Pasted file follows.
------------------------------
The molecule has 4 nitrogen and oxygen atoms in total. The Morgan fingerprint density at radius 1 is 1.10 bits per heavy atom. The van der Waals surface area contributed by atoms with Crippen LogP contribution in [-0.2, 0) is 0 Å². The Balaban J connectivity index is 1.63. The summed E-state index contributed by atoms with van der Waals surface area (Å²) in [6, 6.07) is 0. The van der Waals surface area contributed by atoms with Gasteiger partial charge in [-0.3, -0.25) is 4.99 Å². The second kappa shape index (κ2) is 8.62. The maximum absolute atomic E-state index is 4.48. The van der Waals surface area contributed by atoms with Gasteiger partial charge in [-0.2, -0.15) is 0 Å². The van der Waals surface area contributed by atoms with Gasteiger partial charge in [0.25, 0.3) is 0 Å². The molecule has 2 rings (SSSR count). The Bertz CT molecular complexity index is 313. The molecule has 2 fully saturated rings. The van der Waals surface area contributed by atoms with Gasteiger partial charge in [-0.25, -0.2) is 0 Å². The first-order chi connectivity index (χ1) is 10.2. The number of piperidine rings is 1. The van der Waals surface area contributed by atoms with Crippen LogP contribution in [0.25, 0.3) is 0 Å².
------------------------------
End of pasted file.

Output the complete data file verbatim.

The molecule has 4 nitrogen and oxygen atoms in total. The Morgan fingerprint density at radius 1 is 1.10 bits per heavy atom. The van der Waals surface area contributed by atoms with Crippen LogP contribution in [-0.2, 0) is 0 Å². The Balaban J connectivity index is 1.63. The summed E-state index contributed by atoms with van der Waals surface area (Å²) in [6, 6.07) is 0. The van der Waals surface area contributed by atoms with Gasteiger partial charge in [-0.3, -0.25) is 4.99 Å². The second kappa shape index (κ2) is 8.62. The maximum absolute atomic E-state index is 4.48. The van der Waals surface area contributed by atoms with Gasteiger partial charge in [-0.2, -0.15) is 0 Å². The van der Waals surface area contributed by atoms with Gasteiger partial charge in [0.25, 0.3) is 0 Å². The molecule has 2 rings (SSSR count). The Bertz CT molecular complexity index is 313. The molecule has 2 fully saturated rings. The van der Waals surface area contributed by atoms with Gasteiger partial charge in [-0.25, -0.2) is 0 Å². The first-order chi connectivity index (χ1) is 10.2. The number of piperidine rings is 1. The van der Waals surface area contributed by atoms with Crippen LogP contribution in [0.25, 0.3) is 0 Å².